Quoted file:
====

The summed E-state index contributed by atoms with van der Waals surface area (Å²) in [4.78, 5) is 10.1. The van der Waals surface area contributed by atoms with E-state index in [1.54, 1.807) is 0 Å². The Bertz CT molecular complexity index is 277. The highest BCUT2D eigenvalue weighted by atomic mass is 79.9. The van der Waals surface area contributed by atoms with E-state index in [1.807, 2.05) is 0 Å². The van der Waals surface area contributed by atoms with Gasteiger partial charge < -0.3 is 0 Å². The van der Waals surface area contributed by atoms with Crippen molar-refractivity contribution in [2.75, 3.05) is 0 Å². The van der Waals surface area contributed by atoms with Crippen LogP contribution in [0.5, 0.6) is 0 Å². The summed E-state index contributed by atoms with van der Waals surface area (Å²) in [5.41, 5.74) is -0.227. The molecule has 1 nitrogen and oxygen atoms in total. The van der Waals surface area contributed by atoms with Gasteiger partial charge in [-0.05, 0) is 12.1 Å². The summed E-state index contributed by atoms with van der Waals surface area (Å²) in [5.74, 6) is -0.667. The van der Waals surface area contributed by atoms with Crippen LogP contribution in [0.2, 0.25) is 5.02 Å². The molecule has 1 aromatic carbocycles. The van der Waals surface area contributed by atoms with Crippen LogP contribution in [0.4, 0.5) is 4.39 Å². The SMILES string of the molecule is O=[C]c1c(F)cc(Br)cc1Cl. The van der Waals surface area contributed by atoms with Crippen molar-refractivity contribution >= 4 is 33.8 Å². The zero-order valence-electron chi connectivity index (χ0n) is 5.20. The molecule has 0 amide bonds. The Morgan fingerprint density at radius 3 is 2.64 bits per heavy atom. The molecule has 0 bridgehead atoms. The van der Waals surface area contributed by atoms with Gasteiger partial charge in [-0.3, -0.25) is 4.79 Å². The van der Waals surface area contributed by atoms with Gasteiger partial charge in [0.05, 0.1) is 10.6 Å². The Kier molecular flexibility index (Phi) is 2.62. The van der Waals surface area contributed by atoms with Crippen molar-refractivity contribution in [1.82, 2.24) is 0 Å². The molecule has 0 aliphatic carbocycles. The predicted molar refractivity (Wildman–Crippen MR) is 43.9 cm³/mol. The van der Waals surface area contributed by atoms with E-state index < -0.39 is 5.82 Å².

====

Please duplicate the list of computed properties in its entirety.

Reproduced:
The summed E-state index contributed by atoms with van der Waals surface area (Å²) in [4.78, 5) is 10.1. The van der Waals surface area contributed by atoms with E-state index in [1.54, 1.807) is 0 Å². The Bertz CT molecular complexity index is 277. The highest BCUT2D eigenvalue weighted by atomic mass is 79.9. The van der Waals surface area contributed by atoms with E-state index in [1.807, 2.05) is 0 Å². The van der Waals surface area contributed by atoms with Gasteiger partial charge < -0.3 is 0 Å². The van der Waals surface area contributed by atoms with Crippen molar-refractivity contribution in [2.75, 3.05) is 0 Å². The van der Waals surface area contributed by atoms with Crippen LogP contribution in [0.5, 0.6) is 0 Å². The summed E-state index contributed by atoms with van der Waals surface area (Å²) in [5.41, 5.74) is -0.227. The molecule has 1 nitrogen and oxygen atoms in total. The van der Waals surface area contributed by atoms with Gasteiger partial charge in [-0.05, 0) is 12.1 Å². The summed E-state index contributed by atoms with van der Waals surface area (Å²) in [5.74, 6) is -0.667. The van der Waals surface area contributed by atoms with Crippen LogP contribution in [0.2, 0.25) is 5.02 Å². The molecule has 1 aromatic carbocycles. The van der Waals surface area contributed by atoms with Crippen LogP contribution in [0.4, 0.5) is 4.39 Å². The SMILES string of the molecule is O=[C]c1c(F)cc(Br)cc1Cl. The van der Waals surface area contributed by atoms with Crippen molar-refractivity contribution >= 4 is 33.8 Å². The zero-order valence-electron chi connectivity index (χ0n) is 5.20. The molecule has 0 amide bonds. The Morgan fingerprint density at radius 3 is 2.64 bits per heavy atom. The molecule has 0 bridgehead atoms. The van der Waals surface area contributed by atoms with Gasteiger partial charge in [-0.3, -0.25) is 4.79 Å². The van der Waals surface area contributed by atoms with Gasteiger partial charge in [0.05, 0.1) is 10.6 Å². The Kier molecular flexibility index (Phi) is 2.62. The van der Waals surface area contributed by atoms with Crippen molar-refractivity contribution in [1.82, 2.24) is 0 Å². The molecule has 0 aliphatic carbocycles. The predicted molar refractivity (Wildman–Crippen MR) is 43.9 cm³/mol. The van der Waals surface area contributed by atoms with E-state index < -0.39 is 5.82 Å².